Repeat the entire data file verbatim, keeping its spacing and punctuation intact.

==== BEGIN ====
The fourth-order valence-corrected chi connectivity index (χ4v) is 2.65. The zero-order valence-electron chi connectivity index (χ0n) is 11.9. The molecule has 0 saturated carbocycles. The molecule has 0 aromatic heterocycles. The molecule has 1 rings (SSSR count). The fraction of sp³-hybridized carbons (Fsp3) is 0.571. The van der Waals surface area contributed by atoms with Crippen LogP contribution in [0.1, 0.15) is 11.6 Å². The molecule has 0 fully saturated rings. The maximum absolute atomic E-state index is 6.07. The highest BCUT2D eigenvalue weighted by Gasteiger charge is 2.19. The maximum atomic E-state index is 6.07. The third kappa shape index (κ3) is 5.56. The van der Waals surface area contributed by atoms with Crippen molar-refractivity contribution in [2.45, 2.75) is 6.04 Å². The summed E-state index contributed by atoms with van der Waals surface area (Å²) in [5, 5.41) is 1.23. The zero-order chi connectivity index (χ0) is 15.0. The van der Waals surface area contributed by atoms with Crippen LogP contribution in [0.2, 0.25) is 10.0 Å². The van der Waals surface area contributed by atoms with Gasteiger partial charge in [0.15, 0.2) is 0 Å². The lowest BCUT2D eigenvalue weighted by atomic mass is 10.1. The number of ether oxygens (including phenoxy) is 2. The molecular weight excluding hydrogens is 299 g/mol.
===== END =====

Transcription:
The fourth-order valence-corrected chi connectivity index (χ4v) is 2.65. The zero-order valence-electron chi connectivity index (χ0n) is 11.9. The molecule has 0 saturated carbocycles. The molecule has 0 aromatic heterocycles. The molecule has 1 rings (SSSR count). The fraction of sp³-hybridized carbons (Fsp3) is 0.571. The van der Waals surface area contributed by atoms with Crippen LogP contribution in [0.1, 0.15) is 11.6 Å². The molecule has 0 fully saturated rings. The maximum absolute atomic E-state index is 6.07. The highest BCUT2D eigenvalue weighted by Gasteiger charge is 2.19. The maximum atomic E-state index is 6.07. The third kappa shape index (κ3) is 5.56. The van der Waals surface area contributed by atoms with Crippen molar-refractivity contribution in [2.45, 2.75) is 6.04 Å². The summed E-state index contributed by atoms with van der Waals surface area (Å²) in [5, 5.41) is 1.23. The zero-order chi connectivity index (χ0) is 15.0. The van der Waals surface area contributed by atoms with Crippen LogP contribution in [0.2, 0.25) is 10.0 Å². The van der Waals surface area contributed by atoms with Gasteiger partial charge in [0.15, 0.2) is 0 Å². The lowest BCUT2D eigenvalue weighted by atomic mass is 10.1. The number of ether oxygens (including phenoxy) is 2. The molecular weight excluding hydrogens is 299 g/mol.